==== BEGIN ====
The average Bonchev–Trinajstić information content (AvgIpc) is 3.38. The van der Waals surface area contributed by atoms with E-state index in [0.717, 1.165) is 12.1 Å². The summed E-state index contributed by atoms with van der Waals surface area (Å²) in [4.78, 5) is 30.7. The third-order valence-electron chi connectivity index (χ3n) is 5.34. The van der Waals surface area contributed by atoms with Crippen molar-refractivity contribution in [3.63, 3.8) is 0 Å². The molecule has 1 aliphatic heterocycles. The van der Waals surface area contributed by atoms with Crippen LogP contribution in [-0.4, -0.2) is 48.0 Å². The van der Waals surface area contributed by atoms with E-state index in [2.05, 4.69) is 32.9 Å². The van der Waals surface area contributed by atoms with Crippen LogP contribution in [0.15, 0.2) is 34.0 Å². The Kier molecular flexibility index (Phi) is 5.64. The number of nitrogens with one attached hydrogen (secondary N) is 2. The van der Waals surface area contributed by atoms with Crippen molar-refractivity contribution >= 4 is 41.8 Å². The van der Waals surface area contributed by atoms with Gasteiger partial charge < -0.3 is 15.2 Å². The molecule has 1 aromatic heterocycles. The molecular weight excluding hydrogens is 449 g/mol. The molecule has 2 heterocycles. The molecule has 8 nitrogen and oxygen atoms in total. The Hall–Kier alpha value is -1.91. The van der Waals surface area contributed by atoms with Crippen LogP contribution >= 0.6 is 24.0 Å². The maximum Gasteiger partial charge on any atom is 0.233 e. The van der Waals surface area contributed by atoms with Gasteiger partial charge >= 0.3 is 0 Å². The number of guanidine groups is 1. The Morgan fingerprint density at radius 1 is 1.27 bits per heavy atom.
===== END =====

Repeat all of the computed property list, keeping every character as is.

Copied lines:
The average Bonchev–Trinajstić information content (AvgIpc) is 3.38. The van der Waals surface area contributed by atoms with E-state index in [0.717, 1.165) is 12.1 Å². The summed E-state index contributed by atoms with van der Waals surface area (Å²) in [4.78, 5) is 30.7. The third-order valence-electron chi connectivity index (χ3n) is 5.34. The van der Waals surface area contributed by atoms with Crippen molar-refractivity contribution in [3.63, 3.8) is 0 Å². The molecule has 1 aliphatic heterocycles. The van der Waals surface area contributed by atoms with Crippen LogP contribution in [-0.4, -0.2) is 48.0 Å². The van der Waals surface area contributed by atoms with E-state index in [2.05, 4.69) is 32.9 Å². The van der Waals surface area contributed by atoms with Crippen LogP contribution in [0.15, 0.2) is 34.0 Å². The Kier molecular flexibility index (Phi) is 5.64. The number of nitrogens with one attached hydrogen (secondary N) is 2. The van der Waals surface area contributed by atoms with Crippen molar-refractivity contribution >= 4 is 41.8 Å². The van der Waals surface area contributed by atoms with Gasteiger partial charge < -0.3 is 15.2 Å². The molecule has 1 aromatic heterocycles. The molecular weight excluding hydrogens is 449 g/mol. The molecule has 2 heterocycles. The molecule has 8 nitrogen and oxygen atoms in total. The Hall–Kier alpha value is -1.91. The van der Waals surface area contributed by atoms with Crippen LogP contribution >= 0.6 is 24.0 Å². The maximum Gasteiger partial charge on any atom is 0.233 e. The van der Waals surface area contributed by atoms with Gasteiger partial charge >= 0.3 is 0 Å². The number of guanidine groups is 1. The Morgan fingerprint density at radius 1 is 1.27 bits per heavy atom.